King Maker is an Urban fantasy novel by Maurice Broaddus, retelling the the ancient Arthurian legend through lives of Indianapolis street gangs and the first in "The knights of Breton Court" series.
The story involves the principal character of King, son of Luther and destined to try and unite the factions that run the streets around Breton Court. Woven into this tale of street gangs, drugs and crime is a very modern interpretation of the Authorian legend.
King Maker is a gritty, brutal and compelling slice of life on the streets of Indianapolis, with a large cast and following multiple story angles. This makes the novel not so much difficult to read more than one you really have to pay attention to, this isn't one of those novels you can skim a few pages and only drift your eyes through, this book demands your complete and undivided.
The novel itself isn't so much a story but more an episode in the life of people living in a ghetto, with an intelligent script and a realistic take on Gang culture, the language and those people that fall through the cracks of society (for whatever reason). This does inevitably include some graphic violence, drug use and sex but it wouldn't really be very realistic without it (and there is no gratuitous use). Maurice Broaddus manages to completely immerse the reader into this dangerous (under)world and then cleverly weaves the Authorian tale into the plot. The characters are easy to note, Luther (Uther) is the father of King (Arthur) while players like Lott (Lancelot), Merle (Merlin), Lady G (Lady Guineve) and others all dance around Kings path.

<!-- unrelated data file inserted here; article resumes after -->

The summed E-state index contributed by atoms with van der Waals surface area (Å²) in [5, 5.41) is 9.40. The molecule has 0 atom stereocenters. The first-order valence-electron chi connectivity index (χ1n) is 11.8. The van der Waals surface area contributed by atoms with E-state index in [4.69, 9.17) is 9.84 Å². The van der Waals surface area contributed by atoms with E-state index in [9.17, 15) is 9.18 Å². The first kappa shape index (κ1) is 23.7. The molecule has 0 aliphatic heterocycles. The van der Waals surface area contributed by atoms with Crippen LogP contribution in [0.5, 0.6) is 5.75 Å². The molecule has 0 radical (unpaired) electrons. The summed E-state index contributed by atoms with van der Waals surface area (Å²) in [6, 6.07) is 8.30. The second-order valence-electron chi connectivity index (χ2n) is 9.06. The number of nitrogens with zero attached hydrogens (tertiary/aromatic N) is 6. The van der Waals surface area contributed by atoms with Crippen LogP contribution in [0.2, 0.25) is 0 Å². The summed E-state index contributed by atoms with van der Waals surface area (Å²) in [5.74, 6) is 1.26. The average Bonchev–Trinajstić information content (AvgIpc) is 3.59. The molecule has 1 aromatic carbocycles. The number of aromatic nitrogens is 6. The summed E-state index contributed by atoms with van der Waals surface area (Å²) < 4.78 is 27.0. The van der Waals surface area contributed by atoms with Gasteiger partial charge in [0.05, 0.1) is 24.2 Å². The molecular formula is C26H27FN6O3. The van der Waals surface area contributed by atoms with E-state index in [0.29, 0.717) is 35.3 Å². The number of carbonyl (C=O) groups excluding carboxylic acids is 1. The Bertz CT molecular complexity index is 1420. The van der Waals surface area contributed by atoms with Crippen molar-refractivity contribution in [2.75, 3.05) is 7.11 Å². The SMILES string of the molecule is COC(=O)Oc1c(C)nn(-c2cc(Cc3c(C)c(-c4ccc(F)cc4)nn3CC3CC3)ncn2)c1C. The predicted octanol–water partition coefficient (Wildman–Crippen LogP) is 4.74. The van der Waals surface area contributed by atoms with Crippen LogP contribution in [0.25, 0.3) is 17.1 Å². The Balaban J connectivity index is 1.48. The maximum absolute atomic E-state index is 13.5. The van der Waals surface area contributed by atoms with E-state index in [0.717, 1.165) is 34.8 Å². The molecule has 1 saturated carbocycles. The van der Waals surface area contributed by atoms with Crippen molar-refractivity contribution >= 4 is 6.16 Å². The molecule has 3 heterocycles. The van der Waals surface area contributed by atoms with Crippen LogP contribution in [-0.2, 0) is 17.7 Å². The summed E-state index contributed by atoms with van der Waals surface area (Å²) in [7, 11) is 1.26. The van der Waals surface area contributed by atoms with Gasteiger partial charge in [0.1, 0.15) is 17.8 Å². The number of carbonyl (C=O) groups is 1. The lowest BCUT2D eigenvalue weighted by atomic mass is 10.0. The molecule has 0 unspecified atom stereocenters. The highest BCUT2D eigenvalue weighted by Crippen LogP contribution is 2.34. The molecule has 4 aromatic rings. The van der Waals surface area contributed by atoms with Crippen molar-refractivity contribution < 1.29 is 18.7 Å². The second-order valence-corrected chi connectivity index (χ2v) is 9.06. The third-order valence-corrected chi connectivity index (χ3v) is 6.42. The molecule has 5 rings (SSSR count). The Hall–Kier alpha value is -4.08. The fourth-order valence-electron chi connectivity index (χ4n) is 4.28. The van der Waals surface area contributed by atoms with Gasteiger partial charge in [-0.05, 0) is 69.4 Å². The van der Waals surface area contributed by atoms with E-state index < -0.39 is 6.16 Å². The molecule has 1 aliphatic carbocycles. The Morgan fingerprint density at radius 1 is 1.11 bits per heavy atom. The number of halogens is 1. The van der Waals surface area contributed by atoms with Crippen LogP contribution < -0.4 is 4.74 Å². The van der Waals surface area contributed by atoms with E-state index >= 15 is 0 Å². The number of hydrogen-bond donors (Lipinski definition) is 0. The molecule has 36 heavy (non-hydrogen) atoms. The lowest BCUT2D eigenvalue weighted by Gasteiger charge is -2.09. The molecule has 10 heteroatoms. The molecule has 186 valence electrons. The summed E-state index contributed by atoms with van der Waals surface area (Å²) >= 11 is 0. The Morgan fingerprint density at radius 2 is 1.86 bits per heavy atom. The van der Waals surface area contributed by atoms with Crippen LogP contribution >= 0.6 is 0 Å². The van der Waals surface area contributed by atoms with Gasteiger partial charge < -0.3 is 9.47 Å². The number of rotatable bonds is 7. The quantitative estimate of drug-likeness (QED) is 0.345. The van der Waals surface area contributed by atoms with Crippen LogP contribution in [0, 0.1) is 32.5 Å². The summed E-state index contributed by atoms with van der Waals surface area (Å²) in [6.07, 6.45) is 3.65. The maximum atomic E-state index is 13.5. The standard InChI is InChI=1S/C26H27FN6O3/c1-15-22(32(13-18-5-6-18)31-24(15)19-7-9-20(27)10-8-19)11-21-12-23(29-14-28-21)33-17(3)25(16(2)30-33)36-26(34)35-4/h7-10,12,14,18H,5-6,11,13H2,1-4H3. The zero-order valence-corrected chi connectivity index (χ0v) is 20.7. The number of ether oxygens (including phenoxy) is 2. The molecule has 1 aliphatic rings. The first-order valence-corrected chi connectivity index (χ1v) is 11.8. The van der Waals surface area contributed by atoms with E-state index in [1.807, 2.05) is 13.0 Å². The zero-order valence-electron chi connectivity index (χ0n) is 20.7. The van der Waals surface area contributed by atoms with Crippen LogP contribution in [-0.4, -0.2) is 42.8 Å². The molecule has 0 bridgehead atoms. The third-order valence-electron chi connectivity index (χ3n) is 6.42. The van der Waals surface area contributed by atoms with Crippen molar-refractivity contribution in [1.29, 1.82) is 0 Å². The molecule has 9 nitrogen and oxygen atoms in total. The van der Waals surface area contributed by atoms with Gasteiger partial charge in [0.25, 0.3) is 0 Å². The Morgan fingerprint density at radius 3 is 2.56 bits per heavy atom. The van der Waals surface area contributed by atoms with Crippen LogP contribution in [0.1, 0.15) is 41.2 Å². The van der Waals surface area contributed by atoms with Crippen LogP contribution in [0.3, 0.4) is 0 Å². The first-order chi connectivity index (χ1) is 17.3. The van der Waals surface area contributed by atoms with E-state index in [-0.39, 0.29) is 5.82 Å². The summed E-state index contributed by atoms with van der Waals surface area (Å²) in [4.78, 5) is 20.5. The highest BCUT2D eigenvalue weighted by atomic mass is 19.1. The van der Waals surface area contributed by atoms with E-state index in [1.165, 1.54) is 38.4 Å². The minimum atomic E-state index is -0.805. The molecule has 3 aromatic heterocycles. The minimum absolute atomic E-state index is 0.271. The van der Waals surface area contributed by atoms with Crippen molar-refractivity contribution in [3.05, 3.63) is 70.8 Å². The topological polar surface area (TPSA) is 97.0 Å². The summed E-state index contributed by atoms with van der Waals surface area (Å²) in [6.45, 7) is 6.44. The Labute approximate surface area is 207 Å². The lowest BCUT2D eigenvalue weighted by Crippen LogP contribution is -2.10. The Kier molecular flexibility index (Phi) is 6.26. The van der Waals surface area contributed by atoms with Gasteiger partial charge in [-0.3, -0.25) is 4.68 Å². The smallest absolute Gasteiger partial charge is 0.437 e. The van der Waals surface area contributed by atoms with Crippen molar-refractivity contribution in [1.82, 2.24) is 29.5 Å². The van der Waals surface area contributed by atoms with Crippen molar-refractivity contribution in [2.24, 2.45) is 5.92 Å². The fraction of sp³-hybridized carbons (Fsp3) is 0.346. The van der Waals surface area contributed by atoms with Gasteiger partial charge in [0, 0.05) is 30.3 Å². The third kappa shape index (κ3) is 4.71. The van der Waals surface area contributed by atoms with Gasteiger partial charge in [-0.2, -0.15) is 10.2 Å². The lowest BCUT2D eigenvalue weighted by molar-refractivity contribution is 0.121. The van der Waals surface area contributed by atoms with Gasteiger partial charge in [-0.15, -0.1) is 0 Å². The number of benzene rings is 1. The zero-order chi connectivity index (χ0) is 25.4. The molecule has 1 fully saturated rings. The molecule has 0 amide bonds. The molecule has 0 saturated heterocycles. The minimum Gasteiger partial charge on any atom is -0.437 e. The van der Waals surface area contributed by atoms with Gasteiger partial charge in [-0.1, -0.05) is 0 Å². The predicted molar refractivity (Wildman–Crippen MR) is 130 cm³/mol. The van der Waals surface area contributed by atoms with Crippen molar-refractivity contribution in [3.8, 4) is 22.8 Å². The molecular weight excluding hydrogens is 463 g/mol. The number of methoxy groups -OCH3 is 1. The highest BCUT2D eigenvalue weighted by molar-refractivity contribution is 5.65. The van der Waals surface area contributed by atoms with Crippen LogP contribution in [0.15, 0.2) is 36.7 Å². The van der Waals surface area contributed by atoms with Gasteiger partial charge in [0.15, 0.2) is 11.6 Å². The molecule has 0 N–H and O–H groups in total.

I am a big fan of King Arthur, The Once and Future King, Le Morte d'Arthur and the tales around this irrepressible legend with my favorite having always been Merlin, and Merle is fantastically portrayed as a quite crazy tinfoil hat wearing soothsayer who's friendship with "sir Rupert" is amongst the highlights of the book.
It would be wrong of me to say "I liked this book" in the same way it would be wrong to say "I like drugs / gang warfare" due to the very nature of the subject matter but in my mind a book like this isn't there to be "liked", it's there to be consumed, appreciated, inwardly digested and above all to make you think, to open your perceptions. For this reason this book is a triumph, I can honestly say that this novel has made me think about the world and people around me more than any other book has for a long time.
Maurice Broaddus has created a masterpiece of original, compelling and thought provoking drama, irresistible and unforgettable.
Written on 10th March 2010 by Ant.
SFBook is entirely funded by Ant including hosting, development and any other costs.
If you enjoy the site please consider a small donation towards the cost of the upkeep and development of SFBook.